Then there are provisions to celebrate and glorify the army. Soldiers are to be more visible. Military parades, tattoos and so on will become a more frequent part of life and will be covered on television. There will be a new bank holiday (probably in June) to celebrate the armed services and veterans.)

Finally there are the provisions that will affect people's rights, especially the rights of children and anti-war activists. "Military awareness" will become part of the national curriculum and state schools will be encouraged to set up cadet corps for their pupils. No-one is talking about a right of conscientious objection from military awareness courses. Quakers and others may feel worried about the effect of this increased emphasis on the military in schools. It's bad enough already. In addition, we should watch out for the laws which make discrimination against serving soldiers a crime - and the laws which deal with abusing soldiers.

Obviously the first response of Quakers may be to say, "But we'd never do that." Nonetheless, laws are often used against peace protestors in surprising ways. I recall when Lindis Percy was accused of racial abuse for mistreating a United States flag. Will these laws be used against peace protestors. I've stood outside Chetwynd Barracks with other members of Beeston Quakers and anti-war protestors. I've handed out leaflets and spoken to soldiers through a megaphone. Would this be treated as discriminatory or abusive? We won't know until we see the law and how it is used.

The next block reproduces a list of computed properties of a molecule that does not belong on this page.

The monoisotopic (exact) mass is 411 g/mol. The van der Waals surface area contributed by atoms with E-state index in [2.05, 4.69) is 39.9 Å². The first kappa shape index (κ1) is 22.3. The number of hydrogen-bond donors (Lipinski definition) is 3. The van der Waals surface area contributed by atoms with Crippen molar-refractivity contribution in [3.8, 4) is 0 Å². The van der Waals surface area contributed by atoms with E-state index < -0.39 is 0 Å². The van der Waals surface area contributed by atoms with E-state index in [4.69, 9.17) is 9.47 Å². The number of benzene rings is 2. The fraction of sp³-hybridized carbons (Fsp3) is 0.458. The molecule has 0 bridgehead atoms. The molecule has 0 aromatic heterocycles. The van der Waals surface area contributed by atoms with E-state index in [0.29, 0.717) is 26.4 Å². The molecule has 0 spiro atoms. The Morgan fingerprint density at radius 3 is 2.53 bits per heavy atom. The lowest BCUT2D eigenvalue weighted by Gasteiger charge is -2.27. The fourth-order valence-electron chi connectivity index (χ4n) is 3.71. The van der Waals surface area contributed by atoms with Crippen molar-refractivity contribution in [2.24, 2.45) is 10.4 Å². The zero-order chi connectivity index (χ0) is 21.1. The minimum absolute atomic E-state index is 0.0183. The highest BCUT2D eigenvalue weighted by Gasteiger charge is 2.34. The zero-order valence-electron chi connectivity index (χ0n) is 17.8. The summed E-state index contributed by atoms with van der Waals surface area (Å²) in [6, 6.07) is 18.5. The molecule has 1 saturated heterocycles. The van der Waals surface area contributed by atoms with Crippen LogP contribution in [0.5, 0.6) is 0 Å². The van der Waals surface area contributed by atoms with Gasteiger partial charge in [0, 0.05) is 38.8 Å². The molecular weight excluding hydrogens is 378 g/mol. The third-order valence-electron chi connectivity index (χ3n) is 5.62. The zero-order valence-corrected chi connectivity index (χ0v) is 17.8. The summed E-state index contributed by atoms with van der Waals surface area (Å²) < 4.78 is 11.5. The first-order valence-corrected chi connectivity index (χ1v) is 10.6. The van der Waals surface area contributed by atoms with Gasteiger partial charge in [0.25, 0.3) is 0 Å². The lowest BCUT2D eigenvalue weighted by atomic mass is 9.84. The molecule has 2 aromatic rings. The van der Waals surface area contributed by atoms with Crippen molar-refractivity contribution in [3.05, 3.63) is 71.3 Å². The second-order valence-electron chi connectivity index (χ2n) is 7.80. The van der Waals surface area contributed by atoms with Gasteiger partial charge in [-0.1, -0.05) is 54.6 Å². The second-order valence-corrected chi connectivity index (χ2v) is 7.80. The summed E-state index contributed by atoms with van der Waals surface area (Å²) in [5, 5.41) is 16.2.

The press has, on the whole, greeted the new proposals with enthusiasm and Gordon Brown has indicated that they will become law. These could be difficult days for peace-makers.

Saturday, 17 May 2008

Saying "no" to war

posted by kathy

A review in today's Guardian reminded me of the history of pacifist conscientious objection - and how difficult it was. One of the books discussed, We Will Not Fight by Will Ellsworth-Jones, looks at the case of Bert Brocklesby, whose two brothers were at the front. War was against Bert's Christian beliefs (he was a Methodist) but he wasn't granted conscietntious objector status. Instead he was shipped out to France and sentenced to death.

The review, by Francis Beckett, is full of telling quotations and anecdotes about the horrors of the First World War. It wasn't just a time of jingoistic patriotism but also period in which general conscription was first introduced. Most British Christians were war-mongers and the review quotes Archdeacon Basil Wilberforce, chaplain to the Speaker of the House of Commons, preaching that: